News Releases

News Release - Manitoba

June 30, 2016


Amendment to Allow Police Officers to Focus Limited Resources More Effectively Within Community: Goertzen

An amendment to the Mental Health Act (MHA) will allow police officers to transfer custody of individuals awaiting an involuntary medical examination to a trained, qualified individual as defined under the act, Health, Seniors and Active Living Minister Kelvin Goertzenannounced today. 

“Our government recognizes the importance of keeping those in need of involuntary medical examinations safe while in custody and to protect health-care workers and the public,” said Goertzen. “We believe it is equally important to promptly return police officers to their policing duties in the community.  This amendment to the MHA will facilitate the transfer of custody while maintaining the safety of all involved in receiving or providing health services.”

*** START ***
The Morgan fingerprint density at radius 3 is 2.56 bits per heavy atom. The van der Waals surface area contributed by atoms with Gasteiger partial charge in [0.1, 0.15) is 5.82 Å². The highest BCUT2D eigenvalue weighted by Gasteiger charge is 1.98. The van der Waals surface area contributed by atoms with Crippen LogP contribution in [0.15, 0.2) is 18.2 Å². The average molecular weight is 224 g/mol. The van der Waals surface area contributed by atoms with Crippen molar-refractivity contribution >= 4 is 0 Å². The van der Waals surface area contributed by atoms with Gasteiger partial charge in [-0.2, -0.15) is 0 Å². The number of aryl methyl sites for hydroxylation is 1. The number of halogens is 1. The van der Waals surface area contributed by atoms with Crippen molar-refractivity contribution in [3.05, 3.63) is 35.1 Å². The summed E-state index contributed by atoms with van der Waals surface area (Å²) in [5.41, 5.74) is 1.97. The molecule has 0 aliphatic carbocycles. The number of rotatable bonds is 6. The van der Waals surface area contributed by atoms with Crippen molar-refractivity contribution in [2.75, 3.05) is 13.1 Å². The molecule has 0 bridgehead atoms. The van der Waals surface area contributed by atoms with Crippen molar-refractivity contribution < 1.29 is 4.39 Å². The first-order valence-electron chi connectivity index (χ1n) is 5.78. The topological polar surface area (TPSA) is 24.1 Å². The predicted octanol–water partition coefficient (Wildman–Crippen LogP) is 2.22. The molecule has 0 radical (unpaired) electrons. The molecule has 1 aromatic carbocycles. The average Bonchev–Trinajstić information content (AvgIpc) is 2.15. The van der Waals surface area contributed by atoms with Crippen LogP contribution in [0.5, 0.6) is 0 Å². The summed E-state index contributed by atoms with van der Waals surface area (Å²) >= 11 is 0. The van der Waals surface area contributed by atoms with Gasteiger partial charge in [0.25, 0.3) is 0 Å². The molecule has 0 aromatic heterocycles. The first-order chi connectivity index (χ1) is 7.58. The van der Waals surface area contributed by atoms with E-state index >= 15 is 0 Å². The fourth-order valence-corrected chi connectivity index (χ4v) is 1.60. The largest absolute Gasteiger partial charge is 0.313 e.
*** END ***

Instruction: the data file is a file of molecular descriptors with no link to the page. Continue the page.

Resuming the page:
Currently, a police officer must wait with a patient until a medical examination is completed.  The minister said this amendment will enable police to transfer custody of an individual detained under the MHA to a qualified person, other than a police officer, who would remain with an individual detained under the MHA until they have received the assessment. 

The amendments define a qualified person as one who holds a position specified in the regulations or who has received training specified in the regulations.  Consultations will be undertaken with the regional health authorities, mental health professionals, law enforcement agencies and other stakeholders to develop appropriate training requirements to ensure these qualified people are properly equipped for this role, Goertzen said. 

The minister noted the province has already empowered Winnipeg Police Service cadets through the City of Winnipeg Charter and First Nation safety officers and community safety officers through the Police Services Act to assist police officers with this function. 

“Having our members return to the communities they serve as soon as possible is in the best interest of public safety,” said Scott Kolody, commanding officer, RCMP ‘D’ Division.  “This will allow our officers to focus on core policing functions while ensuring the continued safety of individuals awaiting an involuntary medical examination.” 

Additional details on the amendments to the Mental Health Act can be found at

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